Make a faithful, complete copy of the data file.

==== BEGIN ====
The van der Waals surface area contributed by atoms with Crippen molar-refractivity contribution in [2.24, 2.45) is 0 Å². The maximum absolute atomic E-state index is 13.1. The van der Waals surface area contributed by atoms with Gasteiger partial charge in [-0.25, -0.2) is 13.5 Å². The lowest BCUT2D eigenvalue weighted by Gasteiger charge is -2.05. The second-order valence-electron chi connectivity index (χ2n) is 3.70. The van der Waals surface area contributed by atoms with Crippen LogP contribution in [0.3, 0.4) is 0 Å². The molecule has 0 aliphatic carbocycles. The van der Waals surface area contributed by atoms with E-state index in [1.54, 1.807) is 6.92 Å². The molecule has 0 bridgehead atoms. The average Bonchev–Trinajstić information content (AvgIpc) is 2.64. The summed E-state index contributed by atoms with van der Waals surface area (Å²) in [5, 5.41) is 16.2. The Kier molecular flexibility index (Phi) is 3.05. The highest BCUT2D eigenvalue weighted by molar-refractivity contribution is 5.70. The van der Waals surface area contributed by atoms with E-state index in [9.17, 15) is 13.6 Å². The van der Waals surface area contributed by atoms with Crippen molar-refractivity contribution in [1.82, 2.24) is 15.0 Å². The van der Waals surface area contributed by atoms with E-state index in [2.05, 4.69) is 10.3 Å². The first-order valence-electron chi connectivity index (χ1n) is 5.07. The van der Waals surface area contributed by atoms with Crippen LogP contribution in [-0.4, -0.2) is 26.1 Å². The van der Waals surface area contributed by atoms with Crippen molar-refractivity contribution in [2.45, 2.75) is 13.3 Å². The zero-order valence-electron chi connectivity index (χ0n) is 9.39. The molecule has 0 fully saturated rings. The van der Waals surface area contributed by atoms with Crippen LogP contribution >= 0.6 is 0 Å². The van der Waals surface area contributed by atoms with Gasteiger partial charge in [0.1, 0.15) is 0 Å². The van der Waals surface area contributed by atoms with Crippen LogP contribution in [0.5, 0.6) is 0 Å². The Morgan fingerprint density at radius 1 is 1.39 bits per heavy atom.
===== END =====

The van der Waals surface area contributed by atoms with Crippen molar-refractivity contribution in [2.24, 2.45) is 0 Å². The maximum absolute atomic E-state index is 13.1. The van der Waals surface area contributed by atoms with Gasteiger partial charge in [-0.25, -0.2) is 13.5 Å². The lowest BCUT2D eigenvalue weighted by Gasteiger charge is -2.05. The second-order valence-electron chi connectivity index (χ2n) is 3.70. The van der Waals surface area contributed by atoms with Crippen LogP contribution in [0.3, 0.4) is 0 Å². The molecule has 0 aliphatic carbocycles. The van der Waals surface area contributed by atoms with E-state index in [1.54, 1.807) is 6.92 Å². The molecule has 0 bridgehead atoms. The average Bonchev–Trinajstić information content (AvgIpc) is 2.64. The summed E-state index contributed by atoms with van der Waals surface area (Å²) in [5, 5.41) is 16.2. The Kier molecular flexibility index (Phi) is 3.05. The highest BCUT2D eigenvalue weighted by molar-refractivity contribution is 5.70. The van der Waals surface area contributed by atoms with E-state index in [9.17, 15) is 13.6 Å². The van der Waals surface area contributed by atoms with Crippen molar-refractivity contribution in [1.82, 2.24) is 15.0 Å². The van der Waals surface area contributed by atoms with E-state index in [2.05, 4.69) is 10.3 Å². The first-order valence-electron chi connectivity index (χ1n) is 5.07. The van der Waals surface area contributed by atoms with Crippen LogP contribution in [-0.4, -0.2) is 26.1 Å². The van der Waals surface area contributed by atoms with Crippen molar-refractivity contribution in [2.45, 2.75) is 13.3 Å². The zero-order valence-electron chi connectivity index (χ0n) is 9.39. The molecule has 0 fully saturated rings. The van der Waals surface area contributed by atoms with Crippen LogP contribution >= 0.6 is 0 Å². The van der Waals surface area contributed by atoms with Gasteiger partial charge in [0.1, 0.15) is 0 Å². The van der Waals surface area contributed by atoms with Crippen LogP contribution in [0.5, 0.6) is 0 Å². The Morgan fingerprint density at radius 1 is 1.39 bits per heavy atom.